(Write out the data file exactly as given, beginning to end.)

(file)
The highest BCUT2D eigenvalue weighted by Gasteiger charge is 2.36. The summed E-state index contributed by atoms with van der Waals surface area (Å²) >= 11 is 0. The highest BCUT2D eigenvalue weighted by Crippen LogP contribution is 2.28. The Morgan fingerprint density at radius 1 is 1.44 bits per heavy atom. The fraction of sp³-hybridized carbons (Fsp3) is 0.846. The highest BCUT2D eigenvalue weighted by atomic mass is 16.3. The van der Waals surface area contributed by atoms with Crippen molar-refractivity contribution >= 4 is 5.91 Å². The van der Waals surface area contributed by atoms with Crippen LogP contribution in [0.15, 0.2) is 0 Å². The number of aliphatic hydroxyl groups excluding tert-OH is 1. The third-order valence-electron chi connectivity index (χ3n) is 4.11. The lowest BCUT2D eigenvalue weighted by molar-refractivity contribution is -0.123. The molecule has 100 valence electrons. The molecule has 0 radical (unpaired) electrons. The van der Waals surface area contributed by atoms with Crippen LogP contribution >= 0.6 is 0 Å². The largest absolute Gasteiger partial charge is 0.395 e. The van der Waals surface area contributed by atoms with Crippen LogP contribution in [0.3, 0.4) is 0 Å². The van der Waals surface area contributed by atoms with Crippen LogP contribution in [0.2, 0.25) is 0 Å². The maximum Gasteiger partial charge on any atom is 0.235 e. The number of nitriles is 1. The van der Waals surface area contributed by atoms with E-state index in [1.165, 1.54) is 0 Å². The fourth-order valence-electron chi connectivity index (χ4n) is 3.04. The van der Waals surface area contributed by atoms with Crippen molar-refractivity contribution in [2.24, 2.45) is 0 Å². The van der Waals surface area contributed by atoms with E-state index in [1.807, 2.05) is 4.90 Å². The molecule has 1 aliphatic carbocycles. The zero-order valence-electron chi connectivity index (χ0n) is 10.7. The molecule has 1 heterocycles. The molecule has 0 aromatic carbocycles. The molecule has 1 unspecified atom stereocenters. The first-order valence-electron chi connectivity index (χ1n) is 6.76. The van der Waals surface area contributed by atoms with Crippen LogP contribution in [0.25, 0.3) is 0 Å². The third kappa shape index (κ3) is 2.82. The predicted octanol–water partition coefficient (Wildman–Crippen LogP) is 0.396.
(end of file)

The highest BCUT2D eigenvalue weighted by Gasteiger charge is 2.36. The summed E-state index contributed by atoms with van der Waals surface area (Å²) >= 11 is 0. The highest BCUT2D eigenvalue weighted by Crippen LogP contribution is 2.28. The Morgan fingerprint density at radius 1 is 1.44 bits per heavy atom. The fraction of sp³-hybridized carbons (Fsp3) is 0.846. The highest BCUT2D eigenvalue weighted by atomic mass is 16.3. The van der Waals surface area contributed by atoms with Crippen molar-refractivity contribution >= 4 is 5.91 Å². The van der Waals surface area contributed by atoms with Crippen LogP contribution in [0.15, 0.2) is 0 Å². The number of aliphatic hydroxyl groups excluding tert-OH is 1. The third-order valence-electron chi connectivity index (χ3n) is 4.11. The lowest BCUT2D eigenvalue weighted by molar-refractivity contribution is -0.123. The molecule has 100 valence electrons. The molecule has 0 radical (unpaired) electrons. The van der Waals surface area contributed by atoms with Crippen LogP contribution >= 0.6 is 0 Å². The largest absolute Gasteiger partial charge is 0.395 e. The van der Waals surface area contributed by atoms with Crippen LogP contribution in [0.3, 0.4) is 0 Å². The van der Waals surface area contributed by atoms with Crippen LogP contribution in [0.2, 0.25) is 0 Å². The maximum Gasteiger partial charge on any atom is 0.235 e. The number of nitriles is 1. The van der Waals surface area contributed by atoms with E-state index in [1.165, 1.54) is 0 Å². The fourth-order valence-electron chi connectivity index (χ4n) is 3.04. The van der Waals surface area contributed by atoms with Crippen molar-refractivity contribution in [2.24, 2.45) is 0 Å². The van der Waals surface area contributed by atoms with E-state index in [1.807, 2.05) is 4.90 Å². The molecule has 1 aliphatic carbocycles. The zero-order valence-electron chi connectivity index (χ0n) is 10.7. The molecule has 1 heterocycles. The molecule has 0 aromatic carbocycles. The molecule has 1 unspecified atom stereocenters. The first-order valence-electron chi connectivity index (χ1n) is 6.76. The van der Waals surface area contributed by atoms with Crippen LogP contribution in [0.25, 0.3) is 0 Å². The third kappa shape index (κ3) is 2.82. The predicted octanol–water partition coefficient (Wildman–Crippen LogP) is 0.396.